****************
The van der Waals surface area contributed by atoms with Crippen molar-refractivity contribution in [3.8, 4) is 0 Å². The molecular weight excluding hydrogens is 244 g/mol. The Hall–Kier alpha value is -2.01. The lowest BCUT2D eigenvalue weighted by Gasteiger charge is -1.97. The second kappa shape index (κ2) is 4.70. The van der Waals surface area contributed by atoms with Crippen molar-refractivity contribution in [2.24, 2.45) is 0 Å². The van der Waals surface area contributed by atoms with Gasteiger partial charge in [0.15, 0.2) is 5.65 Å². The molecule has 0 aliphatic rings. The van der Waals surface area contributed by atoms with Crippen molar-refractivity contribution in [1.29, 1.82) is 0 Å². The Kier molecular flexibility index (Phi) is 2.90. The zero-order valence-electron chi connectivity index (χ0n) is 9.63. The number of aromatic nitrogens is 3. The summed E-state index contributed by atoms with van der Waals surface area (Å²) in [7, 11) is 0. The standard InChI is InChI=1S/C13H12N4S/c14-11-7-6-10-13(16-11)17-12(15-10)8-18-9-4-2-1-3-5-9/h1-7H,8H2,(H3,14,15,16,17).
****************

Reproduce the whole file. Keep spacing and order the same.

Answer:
The van der Waals surface area contributed by atoms with Crippen molar-refractivity contribution in [3.8, 4) is 0 Å². The molecular weight excluding hydrogens is 244 g/mol. The Hall–Kier alpha value is -2.01. The lowest BCUT2D eigenvalue weighted by Gasteiger charge is -1.97. The second kappa shape index (κ2) is 4.70. The van der Waals surface area contributed by atoms with Crippen molar-refractivity contribution in [2.24, 2.45) is 0 Å². The van der Waals surface area contributed by atoms with Gasteiger partial charge in [0.15, 0.2) is 5.65 Å². The molecule has 0 aliphatic rings. The van der Waals surface area contributed by atoms with Crippen molar-refractivity contribution in [1.29, 1.82) is 0 Å². The Kier molecular flexibility index (Phi) is 2.90. The zero-order valence-electron chi connectivity index (χ0n) is 9.63. The number of aromatic nitrogens is 3. The summed E-state index contributed by atoms with van der Waals surface area (Å²) in [7, 11) is 0. The standard InChI is InChI=1S/C13H12N4S/c14-11-7-6-10-13(16-11)17-12(15-10)8-18-9-4-2-1-3-5-9/h1-7H,8H2,(H3,14,15,16,17).